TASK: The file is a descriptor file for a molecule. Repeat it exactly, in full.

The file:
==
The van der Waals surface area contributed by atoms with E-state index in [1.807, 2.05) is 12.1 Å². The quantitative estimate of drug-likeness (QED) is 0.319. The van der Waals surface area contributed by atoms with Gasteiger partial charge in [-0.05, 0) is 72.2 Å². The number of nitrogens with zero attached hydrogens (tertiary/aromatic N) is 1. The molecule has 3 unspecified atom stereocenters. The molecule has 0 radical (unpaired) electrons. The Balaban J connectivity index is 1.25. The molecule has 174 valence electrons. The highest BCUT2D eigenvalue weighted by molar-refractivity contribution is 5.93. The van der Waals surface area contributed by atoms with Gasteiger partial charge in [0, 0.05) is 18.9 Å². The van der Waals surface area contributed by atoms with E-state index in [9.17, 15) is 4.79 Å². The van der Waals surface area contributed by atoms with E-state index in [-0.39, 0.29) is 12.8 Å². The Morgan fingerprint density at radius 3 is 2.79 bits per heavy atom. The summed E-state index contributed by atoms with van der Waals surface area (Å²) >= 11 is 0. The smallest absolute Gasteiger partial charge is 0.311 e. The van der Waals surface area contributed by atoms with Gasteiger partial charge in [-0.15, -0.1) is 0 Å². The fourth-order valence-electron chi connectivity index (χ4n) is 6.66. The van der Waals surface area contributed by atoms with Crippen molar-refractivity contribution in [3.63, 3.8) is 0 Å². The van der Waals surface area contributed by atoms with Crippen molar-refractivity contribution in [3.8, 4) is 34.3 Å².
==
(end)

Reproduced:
The van der Waals surface area contributed by atoms with E-state index in [1.807, 2.05) is 12.1 Å². The quantitative estimate of drug-likeness (QED) is 0.319. The van der Waals surface area contributed by atoms with Gasteiger partial charge in [-0.05, 0) is 72.2 Å². The number of nitrogens with zero attached hydrogens (tertiary/aromatic N) is 1. The molecule has 3 unspecified atom stereocenters. The molecule has 0 radical (unpaired) electrons. The Balaban J connectivity index is 1.25. The molecule has 174 valence electrons. The highest BCUT2D eigenvalue weighted by molar-refractivity contribution is 5.93. The van der Waals surface area contributed by atoms with Gasteiger partial charge in [0, 0.05) is 18.9 Å². The van der Waals surface area contributed by atoms with E-state index in [9.17, 15) is 4.79 Å². The van der Waals surface area contributed by atoms with E-state index in [-0.39, 0.29) is 12.8 Å². The Morgan fingerprint density at radius 3 is 2.79 bits per heavy atom. The summed E-state index contributed by atoms with van der Waals surface area (Å²) >= 11 is 0. The smallest absolute Gasteiger partial charge is 0.311 e. The van der Waals surface area contributed by atoms with Gasteiger partial charge in [-0.15, -0.1) is 0 Å². The fourth-order valence-electron chi connectivity index (χ4n) is 6.66. The van der Waals surface area contributed by atoms with Crippen molar-refractivity contribution in [3.63, 3.8) is 0 Å². The van der Waals surface area contributed by atoms with Crippen molar-refractivity contribution in [3.8, 4) is 34.3 Å².